By Loucoumane Coulibaly
ABIDJAN (Reuters) - Weather was mixed last week across Ivory Coast's main cocoa growing regions with some areas receiving showers while others saw dry, hot conditions, farmers and analysts said on Monday.
Ivory Coast, the world's top cocoa producer, is in the dry season, which runs from mid-November to March, but regular showers continued into mid-December on most plantations this year.
Meanwhile, an analyst said the dry Harmattan winds, which blow south from the Sahara Desert from December to March, were progressing across the country but had yet to reach the cocoa growing regions.
In the western region of Soubre, in the heart of the Ivorian cocoa belt, an analyst reported 112 millimeters of rainfall compared with none the previous week. Farmers said they were optimistic over the main crop outlook as abundant downpours would improve the size of the crop.
"The Harmattan isn't yet here and there was a lot of rain. It's extraordinary for December," said Lazare Ake, who farms near Soubre.
"All the farmers are happy. Plenty of cocoa is going out and, with these rains, we think that we'll have good quality cocoa after January," he said.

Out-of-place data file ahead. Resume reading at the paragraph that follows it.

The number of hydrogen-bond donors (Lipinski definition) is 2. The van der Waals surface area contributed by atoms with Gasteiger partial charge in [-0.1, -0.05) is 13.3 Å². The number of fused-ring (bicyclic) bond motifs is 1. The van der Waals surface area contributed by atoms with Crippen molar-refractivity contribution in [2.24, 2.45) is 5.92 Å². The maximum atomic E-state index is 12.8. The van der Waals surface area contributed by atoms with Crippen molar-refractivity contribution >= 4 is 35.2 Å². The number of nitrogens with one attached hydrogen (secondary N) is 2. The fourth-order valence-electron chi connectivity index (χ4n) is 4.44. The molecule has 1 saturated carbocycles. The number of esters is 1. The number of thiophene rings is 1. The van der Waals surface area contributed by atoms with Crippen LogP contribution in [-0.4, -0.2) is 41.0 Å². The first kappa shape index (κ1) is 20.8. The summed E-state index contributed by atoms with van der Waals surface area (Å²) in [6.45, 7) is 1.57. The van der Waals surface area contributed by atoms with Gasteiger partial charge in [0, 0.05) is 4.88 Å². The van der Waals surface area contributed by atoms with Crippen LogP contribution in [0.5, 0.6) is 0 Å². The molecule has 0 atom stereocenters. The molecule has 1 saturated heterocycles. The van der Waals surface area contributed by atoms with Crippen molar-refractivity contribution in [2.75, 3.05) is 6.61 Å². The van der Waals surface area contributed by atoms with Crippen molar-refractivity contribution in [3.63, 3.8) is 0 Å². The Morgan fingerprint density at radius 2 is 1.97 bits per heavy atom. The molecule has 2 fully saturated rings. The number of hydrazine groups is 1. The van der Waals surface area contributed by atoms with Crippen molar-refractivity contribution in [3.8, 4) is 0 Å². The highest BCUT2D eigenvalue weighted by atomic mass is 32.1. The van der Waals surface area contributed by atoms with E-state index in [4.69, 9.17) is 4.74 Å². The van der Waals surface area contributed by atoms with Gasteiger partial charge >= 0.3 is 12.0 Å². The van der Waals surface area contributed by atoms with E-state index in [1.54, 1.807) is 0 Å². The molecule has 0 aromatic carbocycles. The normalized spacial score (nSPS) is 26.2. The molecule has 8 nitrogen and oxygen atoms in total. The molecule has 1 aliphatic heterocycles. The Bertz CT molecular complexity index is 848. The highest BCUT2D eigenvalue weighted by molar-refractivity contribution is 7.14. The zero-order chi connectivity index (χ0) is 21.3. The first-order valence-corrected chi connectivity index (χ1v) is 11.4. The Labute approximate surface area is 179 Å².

Farmers in the southeastern region of Aboisso reported one shower over the week, after the previous week saw no rainfall.
"We had a good shower...I think if the Harmattan isn't bad this year, there will be cocoa on the trees," said Aboisso farmer Etienne Yao.
A strong Harmattan can dry the soil and prevent cocoa trees from developing new pods, though it tends to improve the quality of beans already harvested and in storage.
In the western region of Daloa, responsible for a quarter of Ivory Coast's national output, farmers reported no rainfall for the second consecutive week and very hot temperatures.
"It is very hot and we've gone two weeks without rain. It's not good for the cocoa, especially if the Harmattan arrives and it's strong," said Marcel Aka, who farms outside Daloa.
"There is a lot of harvesting right now due to the holidays at the end of the year. There are signs that make us think there may be a bean shortage after January in this zone, because there are not enough small pods on the trees," he said.
Farmers voiced similar worries in the western region of Bouafle which also received no rain.
In the eastern region of Abengourou, an analyst reported 11 mm of rainfall, compared with nil the week before.
"There was a little bit if rain. The cocoa is doing well. It's cool in the mornings and there is lots of fog. We get the feeling the Harmattan will arrive in the next days," said farmer Joseph Amani.
In the coastal region of Sassandra, another analyst reported 13.6 mm last week, down from 27.8 mm the previous week.
"There are lots of flowers and small pods on the trees here, because the rains for the beginning of the season came late. With these rains, the main crop will be long and abundant," said Sassandra farmer Alphonse Lattro.
(Editing by Joe Bavier and Alison Birrane)